Re: Melted coax (was: ANI vs. Caller ID) [Telecom]

This, of course, depends on the reflectivity of the reflector. For
> this reason, the reflector has a "matte" finish that will
> (hopefully) scatter the long-wavelength infrared light but
> accurately reflect the shorter wavelengths of the satellite signal
> into the feedhorn. Flat exterior latex paint works well for this
> purpose.
Richard wrote:
Actually, it's the other way around. Infrared light has a _shorter_
> wavelength (750 nanometers to 100 micrometers) than satellite
> television signals (1 centimeter or longer). The longer wavelength
> TV signal is oblivious to the matte pattern.
Richard is correct. Don't know what I was thinking...
Neal McLain
Reply to
Neal McLain
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For many of us in the optics trade, it's fairly common to speak of infrared wavelengths from the red edge of the visible, around 7000 Angstroms or 0.7 microns, out to a few microns, maybe 2 or 3 microns, as the "near IR"; and the longer infrared wavelengths, out around 10 or 20 microns and beyond, as the "far IR" or the long-wave infrared region.
***** Moderator's Note *****
Which wavelength(s) of light are used for fiber-optic transmission? Do single-mode and multimode fibers require different wavelengths?
Sorry if this is Optical Sci 101.
Bill Horne Temporary Moderator
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Reply to
AES
Whatever works best for the particular fiber deployed.
As I recall, something around 640nm is very common for fiber in the 'visible' spectrum. Easy to get laser diodes for, and easy to get _safety_ gear (eye protctors) for.
In theory, "no"; in practice, because of other differing optical characteristics between the two types of fiber, "yes".
Reply to
Robert Bonomi
Moderator asked:
If by "fiber-optical transmission" you mean for _telecom_ applications, the answer is, wavelengths from around 8000 A (0.8 microns) in the near IR out to about 1.5 microns, with heavy preference for the 1.3 to 1.5 micron bands.
Reason is, even if you can get rid of all kinds of attenuation associated with absorbing impurities in glass (and current fiber technology is really just astoundingly good at doing that), you are left with an unavoidable (though pretty small) scattering loss in glass fibers, which decreases rapidly with increasing wavelength out to just beyond 1.5 microns, beyond which some other absorption mechanisms in the glass rapidly turn on.
This inherent scattering loss is associated with the fact that the local index of refraction in glass (or any transparent material) has minute, but inherent,and unavoidable, randomly time-varying local variations associated with thermal vibrations of the molecules in the glass; and this produces a correspondingly minute but unavoidable scattering loss.
So, with very good sources (diode lasers), photodetectors, and amplifiers (EDFAs: Erbium Doped Fiber Amplifiers) now available in the 1.3 to 1.5 micron range (and plenty of bandwidth available just within that range), that's the region of choice, at least for high data rate, long distance transmission.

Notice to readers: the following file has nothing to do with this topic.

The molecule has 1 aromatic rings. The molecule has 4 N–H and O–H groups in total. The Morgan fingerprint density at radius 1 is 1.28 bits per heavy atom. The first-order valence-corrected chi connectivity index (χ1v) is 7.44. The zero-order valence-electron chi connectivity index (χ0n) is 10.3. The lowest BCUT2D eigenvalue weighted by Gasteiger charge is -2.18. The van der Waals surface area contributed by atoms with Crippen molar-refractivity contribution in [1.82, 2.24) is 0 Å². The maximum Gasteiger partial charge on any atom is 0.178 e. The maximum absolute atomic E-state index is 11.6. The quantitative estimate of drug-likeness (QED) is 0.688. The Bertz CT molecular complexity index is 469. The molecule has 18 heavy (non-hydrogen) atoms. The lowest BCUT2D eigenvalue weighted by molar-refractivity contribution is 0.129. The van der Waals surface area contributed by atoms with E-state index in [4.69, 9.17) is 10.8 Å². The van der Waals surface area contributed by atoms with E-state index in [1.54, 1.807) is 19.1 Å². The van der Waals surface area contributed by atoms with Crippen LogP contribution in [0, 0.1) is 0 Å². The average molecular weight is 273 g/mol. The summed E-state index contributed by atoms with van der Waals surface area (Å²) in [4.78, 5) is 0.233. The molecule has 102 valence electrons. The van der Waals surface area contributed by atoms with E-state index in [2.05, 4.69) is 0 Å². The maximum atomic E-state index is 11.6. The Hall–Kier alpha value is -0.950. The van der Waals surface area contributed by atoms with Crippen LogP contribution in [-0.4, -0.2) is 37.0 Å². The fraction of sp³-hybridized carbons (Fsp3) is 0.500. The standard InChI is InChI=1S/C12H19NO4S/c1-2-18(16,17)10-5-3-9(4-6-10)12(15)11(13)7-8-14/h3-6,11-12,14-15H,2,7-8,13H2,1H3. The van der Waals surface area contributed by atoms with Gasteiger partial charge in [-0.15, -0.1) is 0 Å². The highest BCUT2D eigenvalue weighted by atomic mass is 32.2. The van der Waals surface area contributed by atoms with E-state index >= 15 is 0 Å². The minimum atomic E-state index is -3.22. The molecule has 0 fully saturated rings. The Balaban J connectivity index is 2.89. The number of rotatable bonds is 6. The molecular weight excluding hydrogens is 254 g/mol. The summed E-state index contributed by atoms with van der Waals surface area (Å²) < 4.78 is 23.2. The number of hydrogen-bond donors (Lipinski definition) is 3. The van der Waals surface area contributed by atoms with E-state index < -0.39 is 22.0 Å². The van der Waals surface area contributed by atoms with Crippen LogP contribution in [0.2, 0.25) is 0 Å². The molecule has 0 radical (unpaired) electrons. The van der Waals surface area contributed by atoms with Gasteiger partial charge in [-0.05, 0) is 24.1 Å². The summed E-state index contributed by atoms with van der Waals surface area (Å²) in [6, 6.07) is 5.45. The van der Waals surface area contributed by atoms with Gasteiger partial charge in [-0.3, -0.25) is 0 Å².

Whether a fiber at any wavelength is single-mode or multimode depends entirely on the diameter of the fiber core relative to the wavelength, and the index difference between core and cladding. Small enough core diameter (down around a few wavelengths): single mode. Larger core diameter (many wavelengths): multimode, with number of modes increasing rapidly with increasing diameter beyond that.
Reply to
AES
snipped-for-privacy@news.stanford.edu...
Once you get into longer wavelengths than the mid-infrared region, and especially when you get into the far infrared region, transmission losses in ordinary glass and silica fibers gets so high as to make these fibers unusable. Chalcogenide glasses must be used in these regions to even get reasonable signals over a few meters in length. These specialty fibers sell for thousands of dollars per meter. When I worked in the Research Labs of Eastman Chemical Company, my group developed a process Raman spectrometer whereby we could remotely study the mid- to far-infrared spectra of process streams while using communications grade fibers.
While Stokes and anti-Stokes Raman scattering may be unfamiliar to Telecom readers, the process is easily described in communications terms. A laser in the visible region is used to excite molecules of the unknown material. Most of the light is reflected back at the same wavelength by Rayleigh scattering (elastic collisions of photons). But a small portion of the light interacts with the unknown material via Raman scattering (inelastic collisions) to produce sum and difference frequencies (anti-Stokes and Stokes scattering respectively) around the laser line. The process is akin to amplitude modulation where the infrared spectrum is the modulating component and the laser provides the carrier. But the modulation index is quite low. Only about 1 in 10 to 50 million photons interacts inelastically to replicate the infrared spectra in the visible region. But now the information can be easily sent long distances over inexpensive communication grade fibers. With sensitive detectors and a good monochromator along with a good laser, it is possible to perform infrared spectroscopy remotely without the need for Chalcogenide fibers.
The process is akin to using an audio baseband to modulate a carrier. But I never was able to explain this to the chemists!
Reply to
Dr. Barry L. Ornitz

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